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ISHS Acta Horticulturae 697: International Symposium on Soilless Culture and Hydroponics

OPTIMALIZATION OF OXYGEN LEVELS IN ROOT SYSTEMS AS EFFECTIVE CULTIVATION TOOL

Authors:   W. Holtman, B. van Duijn, A. Blaakmeer, C. Blok
Keywords:   oxygen, root systems, cucumber, rose, stone wool
DOI:   10.17660/ActaHortic.2005.697.5
Abstract:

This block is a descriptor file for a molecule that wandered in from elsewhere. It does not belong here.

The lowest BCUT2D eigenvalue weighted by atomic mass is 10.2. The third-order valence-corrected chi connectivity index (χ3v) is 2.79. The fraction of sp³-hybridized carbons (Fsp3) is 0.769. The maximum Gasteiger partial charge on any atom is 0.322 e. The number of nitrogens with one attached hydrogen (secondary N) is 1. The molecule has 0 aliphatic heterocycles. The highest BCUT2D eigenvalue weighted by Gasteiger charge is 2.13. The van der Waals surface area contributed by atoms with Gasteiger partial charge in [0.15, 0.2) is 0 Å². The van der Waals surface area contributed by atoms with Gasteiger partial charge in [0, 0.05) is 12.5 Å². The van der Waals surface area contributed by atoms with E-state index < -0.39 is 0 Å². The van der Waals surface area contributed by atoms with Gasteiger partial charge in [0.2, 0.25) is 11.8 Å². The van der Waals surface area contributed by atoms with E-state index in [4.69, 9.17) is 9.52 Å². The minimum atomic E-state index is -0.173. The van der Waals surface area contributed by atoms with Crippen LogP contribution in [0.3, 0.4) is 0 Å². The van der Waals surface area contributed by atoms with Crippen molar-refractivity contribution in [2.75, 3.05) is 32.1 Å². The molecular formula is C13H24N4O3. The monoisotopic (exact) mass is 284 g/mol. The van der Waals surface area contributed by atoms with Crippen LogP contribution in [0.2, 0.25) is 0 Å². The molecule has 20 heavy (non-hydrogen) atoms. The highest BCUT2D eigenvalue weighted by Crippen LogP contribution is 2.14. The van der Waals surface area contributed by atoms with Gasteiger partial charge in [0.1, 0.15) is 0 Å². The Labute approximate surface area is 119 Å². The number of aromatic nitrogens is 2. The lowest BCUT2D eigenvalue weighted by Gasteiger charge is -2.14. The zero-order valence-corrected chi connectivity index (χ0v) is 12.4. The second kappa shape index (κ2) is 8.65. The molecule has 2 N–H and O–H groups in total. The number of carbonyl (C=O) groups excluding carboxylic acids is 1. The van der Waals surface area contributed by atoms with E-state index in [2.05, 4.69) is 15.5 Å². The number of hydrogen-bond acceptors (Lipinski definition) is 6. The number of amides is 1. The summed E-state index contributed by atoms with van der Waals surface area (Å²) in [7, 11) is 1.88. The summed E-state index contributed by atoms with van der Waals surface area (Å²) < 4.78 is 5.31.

To investigate the influence of oxygen concentrations in the root system on plant development, young cucumber plants were grown during three weeks on stone wool blocks. A continuous flow of nutrient solution (0.75 L h-1), containing 0.5, 3.5 or 10 mg L-1 dissolved oxygen, was led through the substrates. Already after 3 days, the impact of the various oxygen levels in the root systems became evident. Plant development was reduced when plants were subjected to the lowest oxygen concentration. In time, increasing differences in leaf area were observed when plants were grown under different oxygen levels, showing largest leaf area at 10 mg L-1 oxygen. Also, root mass was significantly reduced when plants were grown under low oxygen conditions. Bacteria and other micro-organisms that consume oxygen can reduce oxygen levels. Oxygen consumption was detected in samples that were taken at different places in greenhouses, e.g. irrigation water storage tanks, irrigation supply system and substrates. During the winter period, the contribution of micro-organisms in oxygen consumption was low. However, in April oxygen consumption in the samples was significantly higher. Sometimes, oxygen in nutrient solution, present in the substrates, was fully consumed within 30 minutes, indicating that roots would suffer anoxia. Frequent refreshment of nutrient solution in the irrigation supply system had a major impact on oxygen levels. Continuous measurements showed that during the day oxygen levels in the irrigation system were high just after refreshment of the nutrient solution, but between two refreshments oxygen levels in the system dropped towards very low oxygen values. If technically feasible, in future the control of oxygen levels in root systems may become a new tool for growers to manage cultivation in horticulture, in addition to light, temperature, carbon dioxide, nutrition and water.

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